Four-page map & two-page maps in Vol. I & six-page & two-page maps in Vol. II. 73; 88.5 folding leaves. Two vols. 8vo, orig. wrappers, orig. block-printed title labels on upper cover, new stitching. [China]: Privately Published, 1870 & 1872.
First editions, and fine copies, of these beautifully illustrated accounts of the author’s archeological visits to the Qing imperial tombs. These two books were privately published by the author and are uncommon to find together and in nice condition. The prefaces to both works are printed in clerical-script calligraphy, and both works contain maps of the tomb complexes and surrounding geographical features. Separate maps show the waterways of the two regions.
The author, Dong Xun 董恂 (1807–92), was a high Qing official and writer. Originally from Jiangsu in the lower-Yangzi region, Dong served in both the central government and in provincial positions. Notably, he was intimately involved in Qing foreign affairs and was party to the conclusion of treatises with several European powers. Of importance for our book is the fact that Dong served for a long time at the Board of Revenue as well as intendant for waterways in the southern metropolitan region. His experience with the transportation of tax grain — much of which happened by river — and waterways are on display in these books.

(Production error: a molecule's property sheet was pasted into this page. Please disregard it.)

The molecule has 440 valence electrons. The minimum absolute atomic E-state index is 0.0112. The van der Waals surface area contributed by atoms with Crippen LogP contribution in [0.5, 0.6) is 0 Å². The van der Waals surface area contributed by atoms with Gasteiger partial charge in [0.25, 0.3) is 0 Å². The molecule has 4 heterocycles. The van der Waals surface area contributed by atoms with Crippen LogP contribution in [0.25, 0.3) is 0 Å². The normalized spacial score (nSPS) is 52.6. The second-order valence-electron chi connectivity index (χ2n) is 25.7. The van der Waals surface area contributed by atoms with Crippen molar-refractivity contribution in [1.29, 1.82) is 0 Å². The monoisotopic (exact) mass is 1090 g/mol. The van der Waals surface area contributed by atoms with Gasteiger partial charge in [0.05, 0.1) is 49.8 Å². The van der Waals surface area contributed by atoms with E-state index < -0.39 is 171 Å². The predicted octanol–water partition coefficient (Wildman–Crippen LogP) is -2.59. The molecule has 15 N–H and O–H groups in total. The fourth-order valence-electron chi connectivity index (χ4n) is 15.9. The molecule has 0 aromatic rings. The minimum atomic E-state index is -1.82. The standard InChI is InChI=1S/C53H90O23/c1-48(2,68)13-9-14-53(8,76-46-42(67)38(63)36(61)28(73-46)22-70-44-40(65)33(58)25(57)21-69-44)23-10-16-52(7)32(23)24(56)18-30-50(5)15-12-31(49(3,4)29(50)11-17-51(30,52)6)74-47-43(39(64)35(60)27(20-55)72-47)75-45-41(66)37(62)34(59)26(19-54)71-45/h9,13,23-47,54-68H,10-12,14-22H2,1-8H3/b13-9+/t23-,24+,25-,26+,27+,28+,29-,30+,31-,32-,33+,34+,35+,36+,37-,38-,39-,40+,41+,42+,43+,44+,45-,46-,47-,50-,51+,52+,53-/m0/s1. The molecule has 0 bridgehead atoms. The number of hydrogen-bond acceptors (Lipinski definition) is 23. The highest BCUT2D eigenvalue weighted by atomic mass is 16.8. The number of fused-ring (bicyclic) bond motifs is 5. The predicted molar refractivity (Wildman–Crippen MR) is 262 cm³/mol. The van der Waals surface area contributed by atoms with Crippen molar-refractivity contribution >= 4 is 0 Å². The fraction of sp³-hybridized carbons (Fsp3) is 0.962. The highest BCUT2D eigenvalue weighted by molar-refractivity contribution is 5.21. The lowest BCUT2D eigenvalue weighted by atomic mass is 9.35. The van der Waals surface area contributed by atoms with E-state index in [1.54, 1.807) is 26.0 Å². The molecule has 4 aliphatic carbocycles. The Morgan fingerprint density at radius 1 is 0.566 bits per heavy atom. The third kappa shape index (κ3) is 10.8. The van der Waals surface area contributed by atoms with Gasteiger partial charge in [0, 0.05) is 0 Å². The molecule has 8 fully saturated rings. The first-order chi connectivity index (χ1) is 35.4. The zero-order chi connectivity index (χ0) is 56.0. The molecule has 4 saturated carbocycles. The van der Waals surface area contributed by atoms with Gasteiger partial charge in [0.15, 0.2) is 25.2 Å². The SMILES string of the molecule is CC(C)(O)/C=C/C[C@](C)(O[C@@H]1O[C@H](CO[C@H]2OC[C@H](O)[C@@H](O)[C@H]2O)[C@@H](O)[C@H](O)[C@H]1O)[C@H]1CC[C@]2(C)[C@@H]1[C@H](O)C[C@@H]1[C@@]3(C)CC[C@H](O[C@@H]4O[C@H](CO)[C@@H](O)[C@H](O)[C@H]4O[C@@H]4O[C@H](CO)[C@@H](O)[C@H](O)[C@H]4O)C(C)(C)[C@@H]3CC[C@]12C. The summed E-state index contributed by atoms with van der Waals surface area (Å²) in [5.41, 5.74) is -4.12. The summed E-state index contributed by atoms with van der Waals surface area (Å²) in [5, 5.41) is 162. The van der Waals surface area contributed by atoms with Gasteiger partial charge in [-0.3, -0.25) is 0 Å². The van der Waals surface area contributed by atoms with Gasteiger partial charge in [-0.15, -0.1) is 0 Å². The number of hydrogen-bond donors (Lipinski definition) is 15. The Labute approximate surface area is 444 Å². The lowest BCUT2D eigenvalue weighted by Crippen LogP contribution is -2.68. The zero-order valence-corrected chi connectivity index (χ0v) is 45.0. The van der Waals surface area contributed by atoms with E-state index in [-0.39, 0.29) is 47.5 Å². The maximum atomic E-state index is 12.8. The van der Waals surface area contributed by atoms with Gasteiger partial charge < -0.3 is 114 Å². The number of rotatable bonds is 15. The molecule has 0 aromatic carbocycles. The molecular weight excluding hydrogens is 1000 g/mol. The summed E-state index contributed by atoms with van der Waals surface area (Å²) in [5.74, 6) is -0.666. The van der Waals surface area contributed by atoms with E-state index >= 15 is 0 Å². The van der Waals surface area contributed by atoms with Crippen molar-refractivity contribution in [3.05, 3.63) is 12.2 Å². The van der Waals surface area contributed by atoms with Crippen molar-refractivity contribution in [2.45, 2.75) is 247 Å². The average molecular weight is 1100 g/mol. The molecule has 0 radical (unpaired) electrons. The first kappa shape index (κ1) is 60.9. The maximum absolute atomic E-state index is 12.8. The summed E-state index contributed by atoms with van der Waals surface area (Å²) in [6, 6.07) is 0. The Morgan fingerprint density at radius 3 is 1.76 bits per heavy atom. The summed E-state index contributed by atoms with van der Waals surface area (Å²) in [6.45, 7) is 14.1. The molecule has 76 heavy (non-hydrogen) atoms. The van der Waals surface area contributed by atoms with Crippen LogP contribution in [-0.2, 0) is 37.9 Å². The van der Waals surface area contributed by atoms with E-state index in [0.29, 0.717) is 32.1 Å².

In 1870 and 1872, respectively, Dong set out on tours of the Qing dynasty’s two tomb complexes in order to survey them for the purpose of repairs. He produced a very detailed diary for both trips that provide distances and descriptions of settlements on the way and geographical features. Dong both cites from scholarly and historical literature as well as gives “vernacular names” (su ming 俗名) for places he passed. He gives information on the transportation of tax grain and the opening up and dredging of waterways.
The maps were drawn by Dong’s son, Dong Lian 董蓮, and his student (shouye 受業) Wu Jingpei 吳京培. Dong Lian also collated the text of the volume on Yongning, whereas another student, Zhao Xihe 趙熙和, collated the volume on Fengtai.
Dong explains the titles in the body of the respective volume. In the case of the eastern imperial tombs, the “mountain mausolea” (shanling 山陵) had initially been given the imperial designation of “Phoenix platform mountains” or Fengtai shan 鳳臺山, which had subsequently been changed. In the case of the western tombs, “Mountains of eternal repose” or Yongning shan 永寧山 was the current imperial designation.
The book carries a seal with the text “ex libris Zhuang Yan of Beiping” 北平莊嚴藏書. Zhuang Yan (1899–1980) was an art historian and calligrapher.
Attractive set, preserved in a hantao.
Item ID: 9479